- MPs could connect with constituents both online and offline by holding face-to-face and town hall meetings and live-streaming these to enable others to view them or take part.
- Constituents could be involved in helping MPs identify their campaigning priorities.
- Members could have an online system for constituents to ask questions about the constituency. In Germany, 97% of members signed up to a system in which people could post a question online for MP to answer.
Motions for debate
Members of the public could play a role in generating debates in the House by:
- urging their MP to put down an early-day motion
- asking them to request an Adjournment debate, or
- starting or signing an e-petition.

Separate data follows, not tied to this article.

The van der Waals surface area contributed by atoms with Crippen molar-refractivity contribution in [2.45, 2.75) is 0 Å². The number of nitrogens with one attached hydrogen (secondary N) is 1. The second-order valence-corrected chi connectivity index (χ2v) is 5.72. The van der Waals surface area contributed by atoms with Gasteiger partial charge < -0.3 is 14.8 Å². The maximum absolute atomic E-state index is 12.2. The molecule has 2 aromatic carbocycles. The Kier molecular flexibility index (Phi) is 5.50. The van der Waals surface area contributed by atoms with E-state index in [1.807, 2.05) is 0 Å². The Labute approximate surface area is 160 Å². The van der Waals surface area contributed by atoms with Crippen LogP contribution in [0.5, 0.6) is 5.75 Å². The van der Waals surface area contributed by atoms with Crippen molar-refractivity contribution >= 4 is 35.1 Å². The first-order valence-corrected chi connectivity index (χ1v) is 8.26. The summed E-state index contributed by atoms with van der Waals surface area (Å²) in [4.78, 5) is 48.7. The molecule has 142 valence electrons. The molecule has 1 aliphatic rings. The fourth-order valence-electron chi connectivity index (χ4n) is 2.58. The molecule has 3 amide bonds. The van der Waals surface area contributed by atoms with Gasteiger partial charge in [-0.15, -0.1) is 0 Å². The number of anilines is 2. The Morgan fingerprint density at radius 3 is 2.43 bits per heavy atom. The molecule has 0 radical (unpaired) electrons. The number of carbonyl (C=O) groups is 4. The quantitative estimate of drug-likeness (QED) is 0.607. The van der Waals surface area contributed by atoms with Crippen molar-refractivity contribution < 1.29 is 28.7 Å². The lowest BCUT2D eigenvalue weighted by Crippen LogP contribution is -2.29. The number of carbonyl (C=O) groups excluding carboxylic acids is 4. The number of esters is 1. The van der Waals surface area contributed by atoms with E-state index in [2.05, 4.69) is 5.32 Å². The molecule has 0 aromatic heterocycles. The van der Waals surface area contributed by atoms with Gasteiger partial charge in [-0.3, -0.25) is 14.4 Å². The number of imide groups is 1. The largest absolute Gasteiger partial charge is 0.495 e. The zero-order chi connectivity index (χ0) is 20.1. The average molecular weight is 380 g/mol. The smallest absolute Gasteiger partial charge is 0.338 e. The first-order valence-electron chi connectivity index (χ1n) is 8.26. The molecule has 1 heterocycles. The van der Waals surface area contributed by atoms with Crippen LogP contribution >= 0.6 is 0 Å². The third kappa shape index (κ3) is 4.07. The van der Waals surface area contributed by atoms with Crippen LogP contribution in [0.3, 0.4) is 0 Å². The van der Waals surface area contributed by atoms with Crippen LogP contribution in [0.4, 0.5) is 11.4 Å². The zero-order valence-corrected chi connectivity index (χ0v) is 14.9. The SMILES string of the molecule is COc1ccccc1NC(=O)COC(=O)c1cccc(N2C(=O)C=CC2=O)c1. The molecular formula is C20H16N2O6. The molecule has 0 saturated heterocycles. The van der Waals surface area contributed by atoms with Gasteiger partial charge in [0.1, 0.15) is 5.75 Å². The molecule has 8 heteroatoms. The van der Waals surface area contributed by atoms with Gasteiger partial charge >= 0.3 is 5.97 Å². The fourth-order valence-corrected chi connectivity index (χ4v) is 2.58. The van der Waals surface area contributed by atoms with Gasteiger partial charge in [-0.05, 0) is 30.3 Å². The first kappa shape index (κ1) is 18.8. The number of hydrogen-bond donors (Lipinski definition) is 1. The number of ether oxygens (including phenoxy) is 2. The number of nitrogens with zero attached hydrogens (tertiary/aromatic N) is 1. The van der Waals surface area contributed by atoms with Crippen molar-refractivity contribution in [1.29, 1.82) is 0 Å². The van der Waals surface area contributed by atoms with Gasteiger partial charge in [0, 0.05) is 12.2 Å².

Parliamentary Written Questions
MPs used the written parliamentary question system to ask Ministers to answer specific questions about their Department’s work or performance. If members of the public had similar questions, they were entitled to make their own freedom of information (FOI) requests to Departments. However, there was potential to increase engagement by opening out the parliamentary written questions system. For example, MPs could:
- have online brainstorming sessions and discussions to help identify topics for questions or to formulate questions.
- introduce a voting / crowdsourcing mechanism whereby they would automatically ask a question (within reason) that gained a certain number of supporters.
It was noted that the new parliamentary question system would be online only and should be both easier to search and more transparent.